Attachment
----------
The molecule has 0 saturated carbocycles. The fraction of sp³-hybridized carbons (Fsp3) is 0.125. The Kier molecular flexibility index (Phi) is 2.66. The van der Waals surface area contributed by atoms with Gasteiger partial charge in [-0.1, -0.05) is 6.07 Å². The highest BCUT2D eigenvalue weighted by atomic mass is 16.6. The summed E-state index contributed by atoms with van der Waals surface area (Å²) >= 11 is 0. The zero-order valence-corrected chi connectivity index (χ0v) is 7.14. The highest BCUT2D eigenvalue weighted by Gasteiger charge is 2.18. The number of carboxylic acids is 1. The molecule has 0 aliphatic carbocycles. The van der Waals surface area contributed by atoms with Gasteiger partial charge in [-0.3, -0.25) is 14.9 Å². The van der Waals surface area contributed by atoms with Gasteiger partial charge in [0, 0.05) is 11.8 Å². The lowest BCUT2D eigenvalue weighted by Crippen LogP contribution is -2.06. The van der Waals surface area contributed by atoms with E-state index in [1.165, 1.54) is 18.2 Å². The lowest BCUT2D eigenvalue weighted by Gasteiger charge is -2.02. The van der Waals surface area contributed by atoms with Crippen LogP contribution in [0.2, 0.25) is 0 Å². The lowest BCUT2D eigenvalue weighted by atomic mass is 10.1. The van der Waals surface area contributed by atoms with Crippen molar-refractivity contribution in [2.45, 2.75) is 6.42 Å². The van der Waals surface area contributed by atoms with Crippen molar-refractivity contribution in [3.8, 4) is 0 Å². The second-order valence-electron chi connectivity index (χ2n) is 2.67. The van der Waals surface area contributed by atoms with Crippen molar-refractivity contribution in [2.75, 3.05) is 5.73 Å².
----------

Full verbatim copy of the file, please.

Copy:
The molecule has 0 saturated carbocycles. The fraction of sp³-hybridized carbons (Fsp3) is 0.125. The Kier molecular flexibility index (Phi) is 2.66. The van der Waals surface area contributed by atoms with Gasteiger partial charge in [-0.1, -0.05) is 6.07 Å². The highest BCUT2D eigenvalue weighted by atomic mass is 16.6. The summed E-state index contributed by atoms with van der Waals surface area (Å²) >= 11 is 0. The zero-order valence-corrected chi connectivity index (χ0v) is 7.14. The highest BCUT2D eigenvalue weighted by Gasteiger charge is 2.18. The number of carboxylic acids is 1. The molecule has 0 aliphatic carbocycles. The van der Waals surface area contributed by atoms with Gasteiger partial charge in [-0.3, -0.25) is 14.9 Å². The van der Waals surface area contributed by atoms with Gasteiger partial charge in [0, 0.05) is 11.8 Å². The lowest BCUT2D eigenvalue weighted by Crippen LogP contribution is -2.06. The van der Waals surface area contributed by atoms with E-state index in [1.165, 1.54) is 18.2 Å². The lowest BCUT2D eigenvalue weighted by Gasteiger charge is -2.02. The van der Waals surface area contributed by atoms with Crippen LogP contribution in [0.2, 0.25) is 0 Å². The lowest BCUT2D eigenvalue weighted by atomic mass is 10.1. The van der Waals surface area contributed by atoms with Crippen molar-refractivity contribution in [2.45, 2.75) is 6.42 Å². The van der Waals surface area contributed by atoms with Crippen molar-refractivity contribution in [3.8, 4) is 0 Å². The second-order valence-electron chi connectivity index (χ2n) is 2.67. The van der Waals surface area contributed by atoms with Crippen molar-refractivity contribution in [2.75, 3.05) is 5.73 Å².